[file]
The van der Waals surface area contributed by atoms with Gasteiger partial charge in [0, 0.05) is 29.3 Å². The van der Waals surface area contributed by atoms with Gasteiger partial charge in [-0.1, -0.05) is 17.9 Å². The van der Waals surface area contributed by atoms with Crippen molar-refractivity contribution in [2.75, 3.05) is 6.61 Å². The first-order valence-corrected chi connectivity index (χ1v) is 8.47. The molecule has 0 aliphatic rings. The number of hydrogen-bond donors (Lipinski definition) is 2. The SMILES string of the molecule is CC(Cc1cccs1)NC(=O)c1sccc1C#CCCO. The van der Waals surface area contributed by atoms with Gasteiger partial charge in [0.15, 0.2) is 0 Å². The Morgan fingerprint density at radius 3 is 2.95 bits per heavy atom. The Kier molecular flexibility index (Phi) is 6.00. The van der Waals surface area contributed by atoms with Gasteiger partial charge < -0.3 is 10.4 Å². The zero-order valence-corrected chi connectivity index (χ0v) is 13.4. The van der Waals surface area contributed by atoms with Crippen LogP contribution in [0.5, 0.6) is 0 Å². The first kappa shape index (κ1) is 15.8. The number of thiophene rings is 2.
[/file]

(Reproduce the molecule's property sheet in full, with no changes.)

The van der Waals surface area contributed by atoms with Gasteiger partial charge in [0, 0.05) is 29.3 Å². The van der Waals surface area contributed by atoms with Gasteiger partial charge in [-0.1, -0.05) is 17.9 Å². The van der Waals surface area contributed by atoms with Crippen molar-refractivity contribution in [2.75, 3.05) is 6.61 Å². The first-order valence-corrected chi connectivity index (χ1v) is 8.47. The molecule has 0 aliphatic rings. The number of hydrogen-bond donors (Lipinski definition) is 2. The SMILES string of the molecule is CC(Cc1cccs1)NC(=O)c1sccc1C#CCCO. The van der Waals surface area contributed by atoms with Gasteiger partial charge in [0.15, 0.2) is 0 Å². The Morgan fingerprint density at radius 3 is 2.95 bits per heavy atom. The Kier molecular flexibility index (Phi) is 6.00. The van der Waals surface area contributed by atoms with Gasteiger partial charge < -0.3 is 10.4 Å². The zero-order valence-corrected chi connectivity index (χ0v) is 13.4. The van der Waals surface area contributed by atoms with Crippen LogP contribution in [0.5, 0.6) is 0 Å². The first kappa shape index (κ1) is 15.8. The number of thiophene rings is 2.